Below is an insight into Colloquialism in the Victorian Era and its uses. We shall also discuss the articles written by John Ruskin on his views over Colloquialism.
What is Colloquialism?
A colloquialism is an aspect of language. It is an informal approach of language that is unofficially used in our day to day life. It is also known as ‘general parlance’ or ‘informal speech’. It is used in informal situations of daily life. Every language will have a colloquial form.
A colloquialism is also addressed to as ‘casualism’. Regionalism or local speech should not be confused with Colloquialism. Local speech can have a formal approach as well. A colloquialism is never formal.
A colloquialism in the Victorian Era
Colloquialism does not support formal speech or formal writing. Speakers use this form of language when they are put in a relaxed environment when they are not self-conscious. A colloquialism is not to be confused with slang or jargons. A colloquialism is not inappropriate but is only informal.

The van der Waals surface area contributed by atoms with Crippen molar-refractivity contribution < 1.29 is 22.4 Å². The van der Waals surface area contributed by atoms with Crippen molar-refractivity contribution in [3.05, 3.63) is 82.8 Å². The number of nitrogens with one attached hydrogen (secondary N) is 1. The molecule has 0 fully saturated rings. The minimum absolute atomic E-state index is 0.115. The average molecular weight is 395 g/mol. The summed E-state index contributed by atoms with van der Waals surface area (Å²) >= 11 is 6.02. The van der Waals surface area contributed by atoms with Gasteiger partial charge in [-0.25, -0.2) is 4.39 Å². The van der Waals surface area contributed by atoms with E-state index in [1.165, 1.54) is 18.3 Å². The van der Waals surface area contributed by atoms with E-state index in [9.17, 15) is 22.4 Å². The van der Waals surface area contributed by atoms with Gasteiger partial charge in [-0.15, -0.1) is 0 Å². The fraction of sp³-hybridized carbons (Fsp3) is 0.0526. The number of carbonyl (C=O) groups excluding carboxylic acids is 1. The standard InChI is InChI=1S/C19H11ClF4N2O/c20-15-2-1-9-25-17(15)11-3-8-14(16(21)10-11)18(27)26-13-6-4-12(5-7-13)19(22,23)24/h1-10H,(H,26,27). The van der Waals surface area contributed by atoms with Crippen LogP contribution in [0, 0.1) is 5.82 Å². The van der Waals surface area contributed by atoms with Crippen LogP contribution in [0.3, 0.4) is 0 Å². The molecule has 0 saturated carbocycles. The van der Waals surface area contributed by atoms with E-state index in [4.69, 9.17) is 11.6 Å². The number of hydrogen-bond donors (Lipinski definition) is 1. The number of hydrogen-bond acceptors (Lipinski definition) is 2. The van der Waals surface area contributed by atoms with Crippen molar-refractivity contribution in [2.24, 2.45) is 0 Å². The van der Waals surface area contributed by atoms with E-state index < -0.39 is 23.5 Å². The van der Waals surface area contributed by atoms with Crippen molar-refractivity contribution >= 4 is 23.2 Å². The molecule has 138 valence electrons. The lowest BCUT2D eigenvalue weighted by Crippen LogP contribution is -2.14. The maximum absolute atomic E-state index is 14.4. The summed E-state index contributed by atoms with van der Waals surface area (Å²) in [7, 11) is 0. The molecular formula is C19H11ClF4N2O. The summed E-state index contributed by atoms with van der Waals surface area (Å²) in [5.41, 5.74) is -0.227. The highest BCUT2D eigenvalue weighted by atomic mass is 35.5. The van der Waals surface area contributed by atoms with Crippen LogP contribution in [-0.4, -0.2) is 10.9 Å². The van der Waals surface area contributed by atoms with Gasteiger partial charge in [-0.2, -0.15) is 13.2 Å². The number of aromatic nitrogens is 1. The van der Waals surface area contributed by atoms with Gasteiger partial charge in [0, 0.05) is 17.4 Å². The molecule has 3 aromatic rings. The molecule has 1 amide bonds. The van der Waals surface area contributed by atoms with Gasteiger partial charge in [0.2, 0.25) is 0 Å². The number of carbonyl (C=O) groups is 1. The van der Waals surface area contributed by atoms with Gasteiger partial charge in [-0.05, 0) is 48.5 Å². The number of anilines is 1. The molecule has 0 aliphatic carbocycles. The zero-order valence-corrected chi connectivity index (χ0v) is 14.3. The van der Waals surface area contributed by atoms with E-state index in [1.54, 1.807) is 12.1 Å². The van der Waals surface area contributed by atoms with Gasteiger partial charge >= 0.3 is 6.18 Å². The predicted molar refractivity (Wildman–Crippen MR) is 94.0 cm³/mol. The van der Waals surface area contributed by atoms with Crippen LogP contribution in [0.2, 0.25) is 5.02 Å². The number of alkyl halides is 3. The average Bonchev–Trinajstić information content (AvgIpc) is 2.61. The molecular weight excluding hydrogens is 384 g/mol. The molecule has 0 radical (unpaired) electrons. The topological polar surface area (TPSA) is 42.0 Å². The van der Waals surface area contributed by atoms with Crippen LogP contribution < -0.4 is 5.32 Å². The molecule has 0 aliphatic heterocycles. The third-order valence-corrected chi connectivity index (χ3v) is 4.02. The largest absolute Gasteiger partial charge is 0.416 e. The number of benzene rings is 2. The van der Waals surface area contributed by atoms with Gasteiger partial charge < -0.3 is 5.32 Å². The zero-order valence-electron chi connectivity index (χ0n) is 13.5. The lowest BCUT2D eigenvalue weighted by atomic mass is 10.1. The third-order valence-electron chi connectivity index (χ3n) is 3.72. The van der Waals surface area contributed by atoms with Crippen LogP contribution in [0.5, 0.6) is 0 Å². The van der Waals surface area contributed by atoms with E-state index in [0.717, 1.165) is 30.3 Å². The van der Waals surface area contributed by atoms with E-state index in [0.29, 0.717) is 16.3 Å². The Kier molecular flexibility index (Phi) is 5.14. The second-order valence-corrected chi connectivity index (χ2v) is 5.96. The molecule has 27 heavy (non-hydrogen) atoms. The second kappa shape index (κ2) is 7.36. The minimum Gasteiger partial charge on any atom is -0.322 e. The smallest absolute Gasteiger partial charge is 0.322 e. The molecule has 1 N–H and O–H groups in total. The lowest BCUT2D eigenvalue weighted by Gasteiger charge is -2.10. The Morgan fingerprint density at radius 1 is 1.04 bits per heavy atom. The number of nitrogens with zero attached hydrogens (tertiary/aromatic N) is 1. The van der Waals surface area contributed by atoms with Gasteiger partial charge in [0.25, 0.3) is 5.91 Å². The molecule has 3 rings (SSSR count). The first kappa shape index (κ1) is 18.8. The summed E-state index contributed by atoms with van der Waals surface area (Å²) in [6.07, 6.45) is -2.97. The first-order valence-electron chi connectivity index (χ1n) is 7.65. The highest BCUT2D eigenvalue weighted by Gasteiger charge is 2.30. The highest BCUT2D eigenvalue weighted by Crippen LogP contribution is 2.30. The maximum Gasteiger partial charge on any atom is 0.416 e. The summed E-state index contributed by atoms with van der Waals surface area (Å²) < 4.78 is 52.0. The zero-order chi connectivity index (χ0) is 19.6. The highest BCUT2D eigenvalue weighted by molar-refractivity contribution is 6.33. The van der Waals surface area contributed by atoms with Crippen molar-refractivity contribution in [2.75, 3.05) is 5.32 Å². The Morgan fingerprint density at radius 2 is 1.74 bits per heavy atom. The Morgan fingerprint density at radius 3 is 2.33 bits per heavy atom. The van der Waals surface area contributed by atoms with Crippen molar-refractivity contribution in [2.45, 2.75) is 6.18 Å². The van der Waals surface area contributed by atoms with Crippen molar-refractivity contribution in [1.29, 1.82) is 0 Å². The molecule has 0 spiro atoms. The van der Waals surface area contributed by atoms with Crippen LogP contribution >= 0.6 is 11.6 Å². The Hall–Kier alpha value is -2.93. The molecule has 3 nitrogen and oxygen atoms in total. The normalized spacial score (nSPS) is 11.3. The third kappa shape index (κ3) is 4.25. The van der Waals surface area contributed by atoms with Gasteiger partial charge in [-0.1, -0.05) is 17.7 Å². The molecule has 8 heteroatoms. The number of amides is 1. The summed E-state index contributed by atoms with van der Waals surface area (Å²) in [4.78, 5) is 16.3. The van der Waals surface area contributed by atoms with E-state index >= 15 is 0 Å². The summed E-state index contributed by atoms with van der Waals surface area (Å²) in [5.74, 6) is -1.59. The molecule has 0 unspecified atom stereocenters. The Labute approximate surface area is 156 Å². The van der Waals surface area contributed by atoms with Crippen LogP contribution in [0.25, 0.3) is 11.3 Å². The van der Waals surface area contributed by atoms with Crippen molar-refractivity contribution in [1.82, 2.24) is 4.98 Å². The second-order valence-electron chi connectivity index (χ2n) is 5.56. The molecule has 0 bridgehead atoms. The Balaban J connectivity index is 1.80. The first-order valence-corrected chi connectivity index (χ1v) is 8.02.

Colloquialism has nothing to do with society or locality of the language or the speaker. In philosophical terms, it is the natural language that is distinct from logic or laws. A colloquial name is a familiar name or informal name used by a person in an informal environment.
Colloquialism vs Slang
Slang is used by a specific group of people, that is, young people, soldiers or a certain social group. Slang can be inappropriate or offensive but as said earlier Colloquialism is never inappropriate or offensive in any manner.
John Ruskin’s approach to Colloquialism
John Ruskin gave a lecture on the architectural design of the local stock market where he observed the language of the people. He decided to speak a few words about it. Ruskin’s lecture on the subject is compared to that of a priest giving a sermon to his congregation for their wrongdoings.
His themes were related to modern life, however, they were based on Biblical concepts. Ruskin pleads with his audience to treat the earth right.